I know by now there are already plenty of reviews on Hob from sites much more prominent than ours. But this is a review that needs to be written. I owe it to myself, and I owe it to you, dear reader.

One of the reasons I love working with CLE Tech so much is that we are all fans first. Most of the games we review are on our playlist by choice, and are paid for by ourselves. Hob is a game that had been on my backlog since March of last year. I played a demo of it at PAX East and it peaked my interest enough to keep tabs on it's progress. Little did I know how big of a fan of this game I would become. It has all of the elements I typically look for; thoughtful design, artsy aesthetic, mysterious yet dynamic story, and puzzles that drive you to continue your journey hour after hour. In a year where puzzle adventurers are king, Hob should absolutely be on your radar.


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You are dropped into this world full of cogs and endless skies without any explanation of who you are or why you are there. The world is so imaginative that it immediately leads you to begin exploring in hopes of finding out your backstory and your purpose. One thing that I love about Hob, in an almost backwards sort of way, is that you never truly discover the answers to either of those questions. You make your way from one area of the map to another, solving puzzles to help progress the story forward.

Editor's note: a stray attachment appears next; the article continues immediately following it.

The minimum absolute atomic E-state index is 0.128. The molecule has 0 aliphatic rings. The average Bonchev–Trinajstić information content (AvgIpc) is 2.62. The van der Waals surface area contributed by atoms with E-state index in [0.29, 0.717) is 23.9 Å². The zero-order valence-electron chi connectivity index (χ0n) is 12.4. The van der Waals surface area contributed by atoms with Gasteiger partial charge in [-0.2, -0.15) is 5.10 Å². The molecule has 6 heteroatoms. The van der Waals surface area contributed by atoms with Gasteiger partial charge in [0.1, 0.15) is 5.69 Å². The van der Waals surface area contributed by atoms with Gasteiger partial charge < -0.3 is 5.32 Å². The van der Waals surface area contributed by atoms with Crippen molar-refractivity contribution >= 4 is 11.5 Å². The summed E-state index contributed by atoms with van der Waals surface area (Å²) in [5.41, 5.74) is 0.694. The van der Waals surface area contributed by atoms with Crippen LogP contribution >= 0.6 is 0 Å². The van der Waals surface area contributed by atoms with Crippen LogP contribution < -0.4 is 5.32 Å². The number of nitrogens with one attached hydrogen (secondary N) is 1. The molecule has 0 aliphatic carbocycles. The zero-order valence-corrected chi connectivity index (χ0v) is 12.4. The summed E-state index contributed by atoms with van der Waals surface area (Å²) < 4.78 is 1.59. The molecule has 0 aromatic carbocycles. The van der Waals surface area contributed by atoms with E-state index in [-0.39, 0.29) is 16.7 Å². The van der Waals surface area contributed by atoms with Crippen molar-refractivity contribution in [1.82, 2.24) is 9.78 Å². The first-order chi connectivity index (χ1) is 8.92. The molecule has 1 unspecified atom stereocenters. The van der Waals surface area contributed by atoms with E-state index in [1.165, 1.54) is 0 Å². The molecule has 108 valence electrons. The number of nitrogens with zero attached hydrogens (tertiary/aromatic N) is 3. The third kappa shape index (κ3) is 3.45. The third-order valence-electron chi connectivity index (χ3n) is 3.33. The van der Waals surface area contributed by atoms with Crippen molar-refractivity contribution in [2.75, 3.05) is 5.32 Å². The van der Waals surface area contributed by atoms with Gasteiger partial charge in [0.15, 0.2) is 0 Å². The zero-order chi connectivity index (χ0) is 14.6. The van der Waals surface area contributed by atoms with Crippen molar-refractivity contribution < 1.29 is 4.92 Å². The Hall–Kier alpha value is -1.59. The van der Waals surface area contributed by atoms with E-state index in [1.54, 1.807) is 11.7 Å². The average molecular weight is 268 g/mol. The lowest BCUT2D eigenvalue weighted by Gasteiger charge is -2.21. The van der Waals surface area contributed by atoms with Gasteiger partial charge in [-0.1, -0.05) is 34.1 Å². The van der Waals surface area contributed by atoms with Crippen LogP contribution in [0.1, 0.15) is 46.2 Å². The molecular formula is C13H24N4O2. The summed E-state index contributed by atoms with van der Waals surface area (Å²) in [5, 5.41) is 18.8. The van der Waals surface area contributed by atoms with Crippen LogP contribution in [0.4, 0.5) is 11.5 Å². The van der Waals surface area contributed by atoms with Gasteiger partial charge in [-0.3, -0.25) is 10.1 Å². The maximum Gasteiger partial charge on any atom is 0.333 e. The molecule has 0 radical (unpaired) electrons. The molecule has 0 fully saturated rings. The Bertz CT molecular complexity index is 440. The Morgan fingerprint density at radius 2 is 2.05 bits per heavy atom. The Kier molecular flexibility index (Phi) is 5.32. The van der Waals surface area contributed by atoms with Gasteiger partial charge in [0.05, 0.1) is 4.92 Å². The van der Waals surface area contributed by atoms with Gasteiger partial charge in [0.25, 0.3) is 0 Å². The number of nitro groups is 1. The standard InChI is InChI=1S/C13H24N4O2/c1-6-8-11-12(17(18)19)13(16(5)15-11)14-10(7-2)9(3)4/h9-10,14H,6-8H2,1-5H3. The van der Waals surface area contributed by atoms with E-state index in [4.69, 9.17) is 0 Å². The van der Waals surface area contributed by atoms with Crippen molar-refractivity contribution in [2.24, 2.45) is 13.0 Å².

"Presented without text or dialogue, Hob's story is revealed through exploration" ...via https://www.runicgames.com/hob/

This really captures the essence of Hob, and is the tagline for what I believe is one of the most beautiful, and genuine, gaming experiences of 2017.

Story

You awake in a strange world, amidst a conflict you're unsure of which side to affiliate your allegiance towards. You'll soon find yourself caught in the middle, causing you to fight your way through it to gain some understanding of what is before you. As you explore further and further, things will progressively begin to become more familiar, and you'll find an odd sense of home. You'll feel a dramatic sense of empathy for the inhabitants of this world as you play. You'll experience a full range of emotions, that you don't often find in many games released in a loot crate happy era.

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Not only is the story revealed through exploration, it is also left slightly open to interpretation. I'm not sure if the Runic Games team intended this, but I thought it was quite refreshing. There is no narrative throughout the game, so you start imagining what each character may be saying to each other; all in-game character interactions are done primarily via body language. At various points through the main story, you'll be presented with new artifacts that you'll find yourself thinking about for hours after your play session. In many ways, the gameplay of Hob feels like playing through an ancient lore passed down for generations, and you are the narrator helping to bridge the gap.

The level of the storytelling within Hob is seemingly perfectly balanced. Gameplay and puzzles are the priority in this world, but they are all intertwined to create a very cohesive and moderately immersive experience. For those gamers who are more casual, you'll be able to retain the core of the story across multiple play sessions.

Gameplay